When the repetition frequency of ultrasonic pulses in the Doppler mode is expressed by fr, the repetition frequency of Doppler operation in the B/D mode may be reduced to fr/2. Thus, there arises the problem that the maximum measurable blood speed is reduced to the half of the maximum measurable blood speed in the Doppler mode.

In order to solve this problem, a method has been devised which can obtain a tomogram due to the B-mode, without reducing the sampling frequency of Doppler data. An example of this method is described in Japanese patent application JP-A-sho 61-25,534. According to this method, the transmission and reception of ultrasonic waves in the Doppler mode are repeated three times and then the transmission and reception of ultrasonic waves in the B-mode are once carried out by using, for example, the blood flowmeter of FIG. 1. The output of the phase detector 93, which is not generated during the period when the flowmeter is operated in the B-mode, is calculated by an interpolation method. Thus, the sampling frequency of Doppler shift data is not reduced.

The interpolation method in this case, however, has been devised to process a conversational or voice signal, and is not suited to produce supplementary data for a signal having a frequency component corresponding to half of the sampling frequency, such as Doppler shift data according to the above operation. FIG. 2 shows the results of the above interpolation method for Doppler shift data which is obtained by transmitting ultrasonic pulses twice in the Doppler mode and by transmitting an ultrasonic pulse once in the B-mode, and thus has a frequency component corresponding to half of the repetition frequency of the transmitted pulses. As shown in FIG. 2, a supplementary value obtained by the interpolation method is entirely different from the expected value. In other words, a frequency which is obtained on the basis of the supplementary value is shifted to the low frequency side. Thus, there arises the problem that the frequency obtained by the frequency analyzer is different from the correct frequency.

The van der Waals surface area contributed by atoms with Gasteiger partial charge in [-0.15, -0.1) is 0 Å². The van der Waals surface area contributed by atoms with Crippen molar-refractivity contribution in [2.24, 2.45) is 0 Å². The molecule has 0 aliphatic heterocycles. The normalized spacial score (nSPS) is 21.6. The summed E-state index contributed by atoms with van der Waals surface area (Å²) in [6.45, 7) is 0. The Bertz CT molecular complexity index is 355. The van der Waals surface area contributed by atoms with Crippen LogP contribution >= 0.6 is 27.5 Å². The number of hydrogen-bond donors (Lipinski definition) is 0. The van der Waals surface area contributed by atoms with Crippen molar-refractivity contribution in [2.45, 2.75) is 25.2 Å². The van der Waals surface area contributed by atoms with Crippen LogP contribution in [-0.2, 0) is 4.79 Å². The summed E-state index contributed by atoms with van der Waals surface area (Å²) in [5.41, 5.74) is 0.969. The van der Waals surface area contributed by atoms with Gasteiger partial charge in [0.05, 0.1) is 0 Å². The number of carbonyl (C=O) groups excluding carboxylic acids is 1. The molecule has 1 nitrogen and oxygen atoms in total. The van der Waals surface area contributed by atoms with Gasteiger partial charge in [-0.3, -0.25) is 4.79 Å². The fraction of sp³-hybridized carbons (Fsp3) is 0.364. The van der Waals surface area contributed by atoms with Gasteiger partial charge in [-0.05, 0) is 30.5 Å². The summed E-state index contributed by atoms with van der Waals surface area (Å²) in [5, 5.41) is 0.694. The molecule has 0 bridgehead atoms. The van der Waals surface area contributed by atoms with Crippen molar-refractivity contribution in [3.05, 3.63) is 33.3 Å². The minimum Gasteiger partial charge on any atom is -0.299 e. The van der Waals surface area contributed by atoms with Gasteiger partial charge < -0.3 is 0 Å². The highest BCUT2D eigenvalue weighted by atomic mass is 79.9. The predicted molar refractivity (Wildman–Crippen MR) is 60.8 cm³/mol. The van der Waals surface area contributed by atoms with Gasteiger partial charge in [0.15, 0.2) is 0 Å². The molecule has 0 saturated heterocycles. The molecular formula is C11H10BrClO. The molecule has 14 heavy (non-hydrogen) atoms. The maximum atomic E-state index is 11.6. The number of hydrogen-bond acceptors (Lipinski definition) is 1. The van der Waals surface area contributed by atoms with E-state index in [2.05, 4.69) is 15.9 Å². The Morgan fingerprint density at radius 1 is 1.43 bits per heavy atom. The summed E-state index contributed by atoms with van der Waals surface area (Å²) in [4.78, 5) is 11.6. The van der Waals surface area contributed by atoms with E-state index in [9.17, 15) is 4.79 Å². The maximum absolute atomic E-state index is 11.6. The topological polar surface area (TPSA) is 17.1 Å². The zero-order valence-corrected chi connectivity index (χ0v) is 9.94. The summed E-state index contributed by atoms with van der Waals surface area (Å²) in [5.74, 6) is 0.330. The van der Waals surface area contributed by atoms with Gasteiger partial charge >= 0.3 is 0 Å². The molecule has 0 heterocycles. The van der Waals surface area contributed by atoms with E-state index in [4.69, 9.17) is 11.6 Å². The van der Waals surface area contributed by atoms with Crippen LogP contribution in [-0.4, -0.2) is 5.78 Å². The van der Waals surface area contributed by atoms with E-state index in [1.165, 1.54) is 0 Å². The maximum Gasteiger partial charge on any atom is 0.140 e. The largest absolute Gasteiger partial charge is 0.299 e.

SUMMARY OF THE INVENTION

It is an object of the present invention to provide an ultrasonic Doppler blood flowmeter which can solve the problems of prior art, and which can produce a correct, supplementary value of the Doppler shift data even if the Doppler shift data has a frequency component corresponding to half of the repetition frequency of transmitted pulses in the Doppler mode, by an interpolation method.

In order to attain the above object, according to a first aspect of the present invention, there is provided an ultrasonic Doppler blood flowmeter which includes data interpolation means for regarding Doppler shift data from a phase detector as complex data, to determine the difference in argument between adjacent complex Doppler shift data and to produce supplementary data on the basis of the difference in argument.

According to a second aspect of the present invention, there is provided an ultrasonic Doppler blood flowmeter which includes data interpolation means for producing supplementary data by an extrapolation method on the basis of the difference in argument between adjacent complex Doppler shift data.

According to a third aspect of the present invention, there is provided an ultrasonic Doppler blood flowmeter which includes control means for stopping the transmission and reception of an ultrasonic wave in the Doppler mode for a predetermined period, after the transmission and reception of the ultrasonic wave in the Doppler mode for obtaining a Doppler shift signal have been carried out at least twice, Doppler signal detection means for detecting the Doppler shift signal, argument interpolation means for calculating the argument of a missing, complex Doppler shift signal in the period when the transmission and reception of the ultrasonic wave in the Doppler mode are stopped, from Doppler shift signals obtained before and after the period, by an interpolation method, and amplitude interpolation means for calculating the amplitude of a missing, complex Doppler shift signal in the period when the transmission and reception of the ultrasonic wave in the Doppler mode are stopped, from Doppler shift signal obtained before and after the period, by the interpolation method.